Swim, bike, run, Paratriathlete by John Young

LP Paratriathlete John Young exiting the Hudson River at the NYC Triathlon

LP Paratriathlete John Young exiting the Hudson River at the NYC Triathlon in 2012

As far as I know, I am the only dwarf who has completed a triathlon. Maybe I’m not, but at least I have never been able to find another like-minded little person (LP). In the recent months I have had two members of the LP community contact me stating that they are training to complete their first triathlons later this summer. This past July I returned to NYC to race in the NYC Triathlon. As a new member of Achilles International, I race with other physically challenged athletes on the same course with able-bodied age group athletes and pros as well. The race itself was a challenge as most triathlons are. It includes a 0.9-mile swim in the Hudson River, a 26-mile cycle up and down the West Side Highway and then a 6-mile run up 72nd Street into and around Central Park. I had a terrific day on the course as the fan support in NYC is amazing.

On occasion, I search the Internet in order to try and find other short-statured people interested in multi-sports. I do so by entering phrases like “dwarf triathlete,” “dwarf cyclist” into search engines. The results I usually find are related to my own blog or online stories about me. Continue reading


Finding Balance by Leona Emberson

Leona (on right) and her sighted guide (on left) racing to the finish line of a triathlon

Paratriathlete Leona Emberson (on right) discusses her journey in finding balance.

There are times in life when everyone needs a helping hand with one thing or another. When you have a disability, these times come more often, and the type of help needed can often be of a more personal nature. As children, it takes us longer to gain each step towards independence. We had to fight to overcome many obstacles and challenges to gain independence. Often we are told we cannot do it, or will never achieve independence.

From a young age I gained a reputation for being “stubbornly independent” I knew I could do it if I just tried hard enough, long enough. Even if it took me 10 times longer, I would do it. I felt I had to prove myself. I wanted to be like everyone else, so if my brother and friends could do it, I was determined I would do it too.  This resulted in a lot of frustration, some bruises and cuts, but most importantly this attitude gained me a sense of accomplishment. All of the small successes as a child gave me the confidence and determination to become an independent accomplished adult. Continue reading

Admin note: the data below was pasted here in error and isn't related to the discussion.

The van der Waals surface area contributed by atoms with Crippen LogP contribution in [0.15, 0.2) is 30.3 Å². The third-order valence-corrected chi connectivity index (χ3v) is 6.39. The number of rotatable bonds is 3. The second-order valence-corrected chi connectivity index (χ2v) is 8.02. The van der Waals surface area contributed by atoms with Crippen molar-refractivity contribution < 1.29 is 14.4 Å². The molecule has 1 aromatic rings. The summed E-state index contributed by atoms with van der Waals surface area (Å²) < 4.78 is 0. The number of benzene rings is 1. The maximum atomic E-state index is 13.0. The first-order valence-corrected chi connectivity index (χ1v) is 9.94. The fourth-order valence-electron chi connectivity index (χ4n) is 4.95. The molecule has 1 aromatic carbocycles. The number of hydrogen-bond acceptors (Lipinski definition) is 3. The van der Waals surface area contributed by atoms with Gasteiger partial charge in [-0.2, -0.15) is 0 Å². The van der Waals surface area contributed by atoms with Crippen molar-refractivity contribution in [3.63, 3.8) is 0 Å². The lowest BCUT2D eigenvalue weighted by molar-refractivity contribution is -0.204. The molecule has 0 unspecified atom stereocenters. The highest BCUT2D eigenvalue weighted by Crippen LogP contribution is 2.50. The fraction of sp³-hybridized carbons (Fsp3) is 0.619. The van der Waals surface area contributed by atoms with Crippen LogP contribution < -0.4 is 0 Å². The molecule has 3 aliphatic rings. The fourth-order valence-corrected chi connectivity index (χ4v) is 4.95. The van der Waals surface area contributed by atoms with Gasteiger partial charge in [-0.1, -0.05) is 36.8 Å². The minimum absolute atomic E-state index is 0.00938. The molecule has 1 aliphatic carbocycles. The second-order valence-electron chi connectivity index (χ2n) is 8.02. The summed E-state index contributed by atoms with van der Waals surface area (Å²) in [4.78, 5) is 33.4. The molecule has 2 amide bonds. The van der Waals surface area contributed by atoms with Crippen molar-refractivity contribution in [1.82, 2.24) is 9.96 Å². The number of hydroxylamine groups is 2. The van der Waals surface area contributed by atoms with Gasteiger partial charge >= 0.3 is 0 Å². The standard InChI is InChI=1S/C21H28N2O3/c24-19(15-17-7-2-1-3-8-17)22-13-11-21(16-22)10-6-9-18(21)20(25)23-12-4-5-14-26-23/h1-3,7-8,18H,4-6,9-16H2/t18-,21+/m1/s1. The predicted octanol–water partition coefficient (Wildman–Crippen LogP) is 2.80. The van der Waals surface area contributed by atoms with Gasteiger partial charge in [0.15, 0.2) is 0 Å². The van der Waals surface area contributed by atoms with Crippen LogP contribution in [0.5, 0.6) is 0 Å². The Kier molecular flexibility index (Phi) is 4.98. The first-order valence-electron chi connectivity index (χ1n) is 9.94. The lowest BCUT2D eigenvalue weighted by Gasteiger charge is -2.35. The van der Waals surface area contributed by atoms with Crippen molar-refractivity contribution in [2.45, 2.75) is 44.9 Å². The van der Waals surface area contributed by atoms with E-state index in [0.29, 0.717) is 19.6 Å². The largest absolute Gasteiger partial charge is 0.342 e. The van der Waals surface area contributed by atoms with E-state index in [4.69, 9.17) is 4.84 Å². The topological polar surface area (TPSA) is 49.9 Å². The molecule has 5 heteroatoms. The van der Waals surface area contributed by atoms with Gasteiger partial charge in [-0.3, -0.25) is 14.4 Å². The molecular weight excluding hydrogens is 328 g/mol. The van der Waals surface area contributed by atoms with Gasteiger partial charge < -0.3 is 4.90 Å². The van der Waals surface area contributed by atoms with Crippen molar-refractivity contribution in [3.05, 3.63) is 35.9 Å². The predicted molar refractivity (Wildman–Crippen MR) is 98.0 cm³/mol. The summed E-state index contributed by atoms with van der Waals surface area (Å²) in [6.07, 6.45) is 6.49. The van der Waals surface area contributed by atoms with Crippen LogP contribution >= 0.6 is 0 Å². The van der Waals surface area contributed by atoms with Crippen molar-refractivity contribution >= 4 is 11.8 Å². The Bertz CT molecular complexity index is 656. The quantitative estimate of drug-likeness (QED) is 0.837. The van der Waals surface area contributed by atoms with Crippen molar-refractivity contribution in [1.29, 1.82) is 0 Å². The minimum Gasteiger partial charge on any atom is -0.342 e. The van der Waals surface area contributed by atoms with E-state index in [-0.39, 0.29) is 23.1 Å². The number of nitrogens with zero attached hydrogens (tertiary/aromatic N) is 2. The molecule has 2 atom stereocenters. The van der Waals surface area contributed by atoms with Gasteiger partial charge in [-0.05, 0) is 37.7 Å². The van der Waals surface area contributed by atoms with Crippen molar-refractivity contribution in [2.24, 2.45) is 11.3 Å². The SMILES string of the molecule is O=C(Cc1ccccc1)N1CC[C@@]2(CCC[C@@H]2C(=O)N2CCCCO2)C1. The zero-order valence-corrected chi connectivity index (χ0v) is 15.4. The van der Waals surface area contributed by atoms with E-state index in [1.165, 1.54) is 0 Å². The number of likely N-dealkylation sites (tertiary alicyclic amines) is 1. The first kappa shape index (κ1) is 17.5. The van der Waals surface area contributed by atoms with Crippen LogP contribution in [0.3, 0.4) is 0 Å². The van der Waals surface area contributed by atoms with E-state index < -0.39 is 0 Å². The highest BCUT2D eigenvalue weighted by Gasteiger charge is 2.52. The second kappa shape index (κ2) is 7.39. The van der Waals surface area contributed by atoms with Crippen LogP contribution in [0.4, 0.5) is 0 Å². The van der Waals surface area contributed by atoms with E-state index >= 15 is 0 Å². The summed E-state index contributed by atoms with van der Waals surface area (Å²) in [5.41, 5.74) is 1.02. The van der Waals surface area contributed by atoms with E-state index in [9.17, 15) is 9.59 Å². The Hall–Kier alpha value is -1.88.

Collaboration at Work by Shelley Ann Morris

I have been employed in the non-profit sector for the past twenty years.  I worked in the employment field, helping job seekers with barriers to prepare for, find and keep employment. My current position with Volunteer Ottawa involves assisting our member organizations to recruit volunteers. I also manage a group of volunteer public speakers who represent V.O. in the community. Occasionally, I facilitate workshops for people looking for volunteer opportunities.

I was born with limited vision.  Thankfully adaptive technology, education and a strong support system have helped me to conquer the barriers that visual impairment imposes. As I have some sight, my visual impairment creates very few limitations at work.

As a teenager, I felt excluded as many of my peers were already working and I was not.  A wise high school guidance counselor suggested that volunteering would be a good alternative.  Her sage advice helped me to develop the skills, experience, references and above all, the confidence that I needed to eventually take my own place in the world of work. Continue reading

Coming Out of the Starting Blocks by Jon Dunkerley

Jon Dunkerley (on left) & Guide Coming out of the starting blocks at a track race

I am a blind runner competing in a site classification reserved for those athletes with no, or very little site, thus I require a guide runner to help me navigate the track. This can pose some very unique challenges for sure, but when mastered, I’ve been told there is nothing sweeter to watch…

Yup, I am a blind 400meter runner and in just two short weeks, I’ll be jetting off to the UK to prepare to represent Canada in the Paralympic games, beginning in London on August 29th.

Competing as a blind sprinter comes with it, a host of unique challenges that when mastered at the elite level, can result in some ridiculously fast times being run. One of ‘said’ challenges that needs to be conquered before one can even consider running at a world class level is mastering the start. The start is the first component to a sprint race, and is hard enough to execute on your own, never mind tethered to a guide runner. Yeah I run with a guide runner, so not only do I have to be on the ball, but so does he. Continue reading